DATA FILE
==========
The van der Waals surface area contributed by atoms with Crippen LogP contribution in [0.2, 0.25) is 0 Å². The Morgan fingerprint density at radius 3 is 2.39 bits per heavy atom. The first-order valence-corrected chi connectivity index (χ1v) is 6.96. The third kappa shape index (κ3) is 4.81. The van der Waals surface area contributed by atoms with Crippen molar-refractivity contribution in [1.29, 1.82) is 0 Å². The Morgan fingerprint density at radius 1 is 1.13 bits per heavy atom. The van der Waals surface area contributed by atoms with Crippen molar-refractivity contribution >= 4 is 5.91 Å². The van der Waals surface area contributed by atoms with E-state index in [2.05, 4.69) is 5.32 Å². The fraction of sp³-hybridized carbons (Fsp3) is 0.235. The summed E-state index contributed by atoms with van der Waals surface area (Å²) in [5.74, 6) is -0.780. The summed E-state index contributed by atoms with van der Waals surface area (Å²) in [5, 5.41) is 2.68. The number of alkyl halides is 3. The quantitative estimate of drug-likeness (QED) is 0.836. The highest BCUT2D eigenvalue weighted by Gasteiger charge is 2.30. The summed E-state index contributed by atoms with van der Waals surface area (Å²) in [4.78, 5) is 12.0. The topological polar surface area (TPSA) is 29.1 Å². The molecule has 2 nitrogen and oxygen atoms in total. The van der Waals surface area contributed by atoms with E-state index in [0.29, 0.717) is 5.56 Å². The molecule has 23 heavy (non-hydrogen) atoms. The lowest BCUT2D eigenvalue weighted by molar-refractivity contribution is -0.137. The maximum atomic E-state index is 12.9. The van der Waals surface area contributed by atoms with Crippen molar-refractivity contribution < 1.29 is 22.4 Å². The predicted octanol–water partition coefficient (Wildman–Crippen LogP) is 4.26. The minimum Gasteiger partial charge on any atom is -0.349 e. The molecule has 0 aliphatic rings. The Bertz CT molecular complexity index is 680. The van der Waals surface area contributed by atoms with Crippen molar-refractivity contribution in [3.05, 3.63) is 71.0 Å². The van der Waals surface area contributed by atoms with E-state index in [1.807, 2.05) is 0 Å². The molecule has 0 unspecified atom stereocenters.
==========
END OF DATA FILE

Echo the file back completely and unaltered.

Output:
The van der Waals surface area contributed by atoms with Crippen LogP contribution in [0.2, 0.25) is 0 Å². The Morgan fingerprint density at radius 3 is 2.39 bits per heavy atom. The first-order valence-corrected chi connectivity index (χ1v) is 6.96. The third kappa shape index (κ3) is 4.81. The van der Waals surface area contributed by atoms with Crippen molar-refractivity contribution in [1.29, 1.82) is 0 Å². The Morgan fingerprint density at radius 1 is 1.13 bits per heavy atom. The van der Waals surface area contributed by atoms with Crippen molar-refractivity contribution >= 4 is 5.91 Å². The van der Waals surface area contributed by atoms with E-state index in [2.05, 4.69) is 5.32 Å². The fraction of sp³-hybridized carbons (Fsp3) is 0.235. The summed E-state index contributed by atoms with van der Waals surface area (Å²) in [5.74, 6) is -0.780. The summed E-state index contributed by atoms with van der Waals surface area (Å²) in [5, 5.41) is 2.68. The number of alkyl halides is 3. The quantitative estimate of drug-likeness (QED) is 0.836. The highest BCUT2D eigenvalue weighted by Gasteiger charge is 2.30. The summed E-state index contributed by atoms with van der Waals surface area (Å²) in [4.78, 5) is 12.0. The topological polar surface area (TPSA) is 29.1 Å². The molecule has 2 nitrogen and oxygen atoms in total. The van der Waals surface area contributed by atoms with E-state index in [0.29, 0.717) is 5.56 Å². The molecule has 23 heavy (non-hydrogen) atoms. The lowest BCUT2D eigenvalue weighted by molar-refractivity contribution is -0.137. The maximum atomic E-state index is 12.9. The van der Waals surface area contributed by atoms with Crippen molar-refractivity contribution < 1.29 is 22.4 Å². The predicted octanol–water partition coefficient (Wildman–Crippen LogP) is 4.26. The minimum Gasteiger partial charge on any atom is -0.349 e. The molecule has 0 aliphatic rings. The Bertz CT molecular complexity index is 680. The van der Waals surface area contributed by atoms with Crippen molar-refractivity contribution in [3.05, 3.63) is 71.0 Å². The van der Waals surface area contributed by atoms with E-state index in [1.807, 2.05) is 0 Å². The molecule has 0 unspecified atom stereocenters.